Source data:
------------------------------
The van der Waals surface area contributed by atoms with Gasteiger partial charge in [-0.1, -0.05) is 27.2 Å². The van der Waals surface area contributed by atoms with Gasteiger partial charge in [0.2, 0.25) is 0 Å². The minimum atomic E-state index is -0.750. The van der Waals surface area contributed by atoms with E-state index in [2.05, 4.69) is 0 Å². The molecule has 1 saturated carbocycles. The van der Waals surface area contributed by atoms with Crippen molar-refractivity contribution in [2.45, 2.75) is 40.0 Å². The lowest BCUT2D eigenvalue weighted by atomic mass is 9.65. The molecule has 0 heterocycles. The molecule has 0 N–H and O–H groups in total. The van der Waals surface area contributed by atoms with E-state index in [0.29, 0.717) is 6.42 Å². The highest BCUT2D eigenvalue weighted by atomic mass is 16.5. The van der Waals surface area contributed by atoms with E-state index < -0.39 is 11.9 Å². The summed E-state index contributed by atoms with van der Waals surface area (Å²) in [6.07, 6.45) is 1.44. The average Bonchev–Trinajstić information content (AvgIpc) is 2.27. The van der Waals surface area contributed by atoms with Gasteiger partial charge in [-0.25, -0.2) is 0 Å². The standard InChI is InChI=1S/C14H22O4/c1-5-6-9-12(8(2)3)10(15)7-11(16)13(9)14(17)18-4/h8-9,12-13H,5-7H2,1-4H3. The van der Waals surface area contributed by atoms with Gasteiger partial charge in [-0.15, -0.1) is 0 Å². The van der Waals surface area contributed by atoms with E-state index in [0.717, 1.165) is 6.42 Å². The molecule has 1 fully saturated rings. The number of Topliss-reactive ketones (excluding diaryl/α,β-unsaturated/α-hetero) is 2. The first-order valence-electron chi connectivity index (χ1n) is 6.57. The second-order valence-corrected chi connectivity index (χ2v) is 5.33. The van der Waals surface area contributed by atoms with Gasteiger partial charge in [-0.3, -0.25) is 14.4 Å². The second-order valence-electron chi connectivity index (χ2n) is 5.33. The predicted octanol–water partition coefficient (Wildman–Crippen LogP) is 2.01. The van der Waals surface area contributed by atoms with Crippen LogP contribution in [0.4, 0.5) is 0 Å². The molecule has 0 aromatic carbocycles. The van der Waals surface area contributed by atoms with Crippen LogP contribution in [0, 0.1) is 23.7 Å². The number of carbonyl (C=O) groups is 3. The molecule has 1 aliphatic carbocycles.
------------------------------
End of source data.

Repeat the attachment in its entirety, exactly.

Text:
The van der Waals surface area contributed by atoms with Gasteiger partial charge in [-0.1, -0.05) is 27.2 Å². The van der Waals surface area contributed by atoms with Gasteiger partial charge in [0.2, 0.25) is 0 Å². The minimum atomic E-state index is -0.750. The van der Waals surface area contributed by atoms with E-state index in [2.05, 4.69) is 0 Å². The molecule has 1 saturated carbocycles. The van der Waals surface area contributed by atoms with Crippen molar-refractivity contribution in [2.45, 2.75) is 40.0 Å². The lowest BCUT2D eigenvalue weighted by atomic mass is 9.65. The molecule has 0 heterocycles. The molecule has 0 N–H and O–H groups in total. The van der Waals surface area contributed by atoms with E-state index in [0.29, 0.717) is 6.42 Å². The highest BCUT2D eigenvalue weighted by atomic mass is 16.5. The van der Waals surface area contributed by atoms with E-state index < -0.39 is 11.9 Å². The summed E-state index contributed by atoms with van der Waals surface area (Å²) in [6.07, 6.45) is 1.44. The average Bonchev–Trinajstić information content (AvgIpc) is 2.27. The van der Waals surface area contributed by atoms with Gasteiger partial charge in [-0.25, -0.2) is 0 Å². The standard InChI is InChI=1S/C14H22O4/c1-5-6-9-12(8(2)3)10(15)7-11(16)13(9)14(17)18-4/h8-9,12-13H,5-7H2,1-4H3. The van der Waals surface area contributed by atoms with Gasteiger partial charge in [-0.15, -0.1) is 0 Å². The van der Waals surface area contributed by atoms with E-state index in [0.717, 1.165) is 6.42 Å². The molecule has 1 fully saturated rings. The number of Topliss-reactive ketones (excluding diaryl/α,β-unsaturated/α-hetero) is 2. The first-order valence-electron chi connectivity index (χ1n) is 6.57. The second-order valence-corrected chi connectivity index (χ2v) is 5.33. The van der Waals surface area contributed by atoms with Gasteiger partial charge in [-0.3, -0.25) is 14.4 Å². The second-order valence-electron chi connectivity index (χ2n) is 5.33. The predicted octanol–water partition coefficient (Wildman–Crippen LogP) is 2.01. The van der Waals surface area contributed by atoms with Crippen LogP contribution in [0.4, 0.5) is 0 Å². The molecule has 0 aromatic carbocycles. The van der Waals surface area contributed by atoms with Crippen LogP contribution in [0, 0.1) is 23.7 Å². The number of carbonyl (C=O) groups is 3. The molecule has 1 aliphatic carbocycles.